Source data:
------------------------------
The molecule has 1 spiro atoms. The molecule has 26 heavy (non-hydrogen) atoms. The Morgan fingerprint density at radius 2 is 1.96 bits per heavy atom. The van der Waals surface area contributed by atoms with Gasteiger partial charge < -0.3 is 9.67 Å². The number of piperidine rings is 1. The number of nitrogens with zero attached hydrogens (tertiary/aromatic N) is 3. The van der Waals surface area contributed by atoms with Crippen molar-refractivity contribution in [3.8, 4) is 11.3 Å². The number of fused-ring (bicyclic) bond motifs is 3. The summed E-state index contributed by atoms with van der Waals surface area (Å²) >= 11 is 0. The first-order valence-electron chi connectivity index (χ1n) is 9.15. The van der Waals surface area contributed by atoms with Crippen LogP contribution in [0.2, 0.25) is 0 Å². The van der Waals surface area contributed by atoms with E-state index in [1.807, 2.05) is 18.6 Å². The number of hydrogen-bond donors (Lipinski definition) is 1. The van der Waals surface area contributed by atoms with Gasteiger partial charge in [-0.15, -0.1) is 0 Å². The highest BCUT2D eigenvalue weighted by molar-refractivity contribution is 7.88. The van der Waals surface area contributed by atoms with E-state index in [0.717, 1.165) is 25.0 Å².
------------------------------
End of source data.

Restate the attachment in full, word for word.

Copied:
The molecule has 1 spiro atoms. The molecule has 26 heavy (non-hydrogen) atoms. The Morgan fingerprint density at radius 2 is 1.96 bits per heavy atom. The van der Waals surface area contributed by atoms with Gasteiger partial charge < -0.3 is 9.67 Å². The number of piperidine rings is 1. The number of nitrogens with zero attached hydrogens (tertiary/aromatic N) is 3. The van der Waals surface area contributed by atoms with Crippen molar-refractivity contribution in [3.8, 4) is 11.3 Å². The number of fused-ring (bicyclic) bond motifs is 3. The summed E-state index contributed by atoms with van der Waals surface area (Å²) >= 11 is 0. The first-order valence-electron chi connectivity index (χ1n) is 9.15. The van der Waals surface area contributed by atoms with Crippen LogP contribution in [0.2, 0.25) is 0 Å². The van der Waals surface area contributed by atoms with E-state index in [1.807, 2.05) is 18.6 Å². The number of hydrogen-bond donors (Lipinski definition) is 1. The van der Waals surface area contributed by atoms with Gasteiger partial charge in [-0.15, -0.1) is 0 Å². The highest BCUT2D eigenvalue weighted by molar-refractivity contribution is 7.88. The van der Waals surface area contributed by atoms with E-state index in [0.717, 1.165) is 25.0 Å².